Constitutional limits

17.8     The Australian Constitution does not expressly authorise the Commonwealth Parliament to delegate power to make laws, nor is it expressly prohibited. The High Court’s decisions in Baxter v Ah Way[5] and Roche v Kronheimer[6]are authority for Parliament’s power to delegate certain legislative powers to the executive. In Victorian Stevedoring and General Contracting Company v Dignan (‘Dignan’s case’), Dixon J said that Roche v Kronheimer decided that

a statute conferring upon the Executive a power to legislate upon some matter contained within one of the subjects of the legislative power of the Parliament is a law with respect to that subject, and that the distribution of legislative, executive and judicial powers in the Constitution does not operate to restrain the power of the Parliament to make such a law.[7]

17.9     Dixon J noted the ‘logical difficulties of defining the power of each organ of government, and the practical and political consequences of an inflexible application of their delimitation’.[8]

17.10  However, there are two constitutional limits on the power to delegate legislative power. First, Dixon J said that in some cases, there may be ‘such a width or such an uncertainty of the subject matter to be handed over that the enactment attempting it is not a law with respect to any particular head or heads of legislative power’.[9]

17.11  Second, Parliament cannot entirely abdicate its legislative power, for example, by delegating an entire head of legislative power. Evatt J offered an example of such a law: ‘The Executive Government may make regulations having the force of law upon the subject of trade and commerce with other countries or among the States’.[10] Abdication is more likely to be found where the legislative power is delegated to a person or body that is not subject to ministerial responsibility or is not a public authority created by Parliament.[11] The rule that a sovereign legislature cannot abdicate its legislative power has also been recognised at common law in Canada and Australia.[12]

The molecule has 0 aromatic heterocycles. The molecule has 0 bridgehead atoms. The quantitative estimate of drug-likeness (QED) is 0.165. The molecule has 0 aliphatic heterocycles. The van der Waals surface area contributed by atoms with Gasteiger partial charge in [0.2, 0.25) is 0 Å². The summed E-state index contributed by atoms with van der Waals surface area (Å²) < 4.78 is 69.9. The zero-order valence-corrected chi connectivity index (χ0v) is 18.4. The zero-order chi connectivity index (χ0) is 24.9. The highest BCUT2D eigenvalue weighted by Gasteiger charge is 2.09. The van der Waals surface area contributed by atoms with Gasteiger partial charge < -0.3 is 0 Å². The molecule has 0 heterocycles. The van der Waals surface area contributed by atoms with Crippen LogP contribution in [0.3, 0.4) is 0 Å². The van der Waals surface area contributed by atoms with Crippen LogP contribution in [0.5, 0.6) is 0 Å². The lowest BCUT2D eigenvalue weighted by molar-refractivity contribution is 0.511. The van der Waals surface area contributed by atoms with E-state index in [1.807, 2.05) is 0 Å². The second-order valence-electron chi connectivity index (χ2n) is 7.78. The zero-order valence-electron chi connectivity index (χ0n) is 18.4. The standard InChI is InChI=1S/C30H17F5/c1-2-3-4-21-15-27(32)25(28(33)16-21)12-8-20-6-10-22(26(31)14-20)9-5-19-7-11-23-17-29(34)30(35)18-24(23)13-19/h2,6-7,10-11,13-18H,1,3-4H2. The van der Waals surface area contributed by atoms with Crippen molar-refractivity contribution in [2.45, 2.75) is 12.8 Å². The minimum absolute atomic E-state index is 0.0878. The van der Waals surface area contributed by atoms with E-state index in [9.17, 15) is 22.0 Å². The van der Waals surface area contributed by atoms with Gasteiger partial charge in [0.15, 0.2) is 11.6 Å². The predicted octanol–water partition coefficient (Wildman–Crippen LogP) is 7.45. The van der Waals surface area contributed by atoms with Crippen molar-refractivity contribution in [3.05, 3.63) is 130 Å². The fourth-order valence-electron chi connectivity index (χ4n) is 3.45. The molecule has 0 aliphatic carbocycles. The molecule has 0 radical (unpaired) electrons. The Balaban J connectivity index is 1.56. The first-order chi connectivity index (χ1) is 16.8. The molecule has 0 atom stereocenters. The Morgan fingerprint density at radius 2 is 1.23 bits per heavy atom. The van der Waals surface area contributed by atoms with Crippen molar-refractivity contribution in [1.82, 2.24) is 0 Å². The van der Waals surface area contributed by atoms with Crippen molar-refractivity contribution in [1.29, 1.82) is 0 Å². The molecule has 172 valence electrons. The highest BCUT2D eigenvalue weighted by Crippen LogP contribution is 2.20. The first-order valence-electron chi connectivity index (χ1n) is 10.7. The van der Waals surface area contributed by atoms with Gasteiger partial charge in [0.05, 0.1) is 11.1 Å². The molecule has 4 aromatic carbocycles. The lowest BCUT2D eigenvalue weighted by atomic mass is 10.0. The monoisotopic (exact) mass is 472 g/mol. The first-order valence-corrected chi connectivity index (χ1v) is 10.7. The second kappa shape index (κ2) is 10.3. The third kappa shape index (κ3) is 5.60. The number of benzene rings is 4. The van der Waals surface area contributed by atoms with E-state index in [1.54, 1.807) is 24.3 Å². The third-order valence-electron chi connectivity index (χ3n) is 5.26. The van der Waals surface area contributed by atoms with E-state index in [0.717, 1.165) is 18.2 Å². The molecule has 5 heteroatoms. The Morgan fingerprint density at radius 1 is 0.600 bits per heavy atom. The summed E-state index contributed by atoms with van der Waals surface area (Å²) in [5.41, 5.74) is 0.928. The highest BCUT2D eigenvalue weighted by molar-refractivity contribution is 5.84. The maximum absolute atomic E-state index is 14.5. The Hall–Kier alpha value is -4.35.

17.12  In many countries, enforceable bills of rights create grounds for challenging the validity of delegated legislation that in Australia are unavailable.

17.13  As discussed below, whether constitutionally valid or not, a wide and uncertain delegation of legislative power may not be appropriate.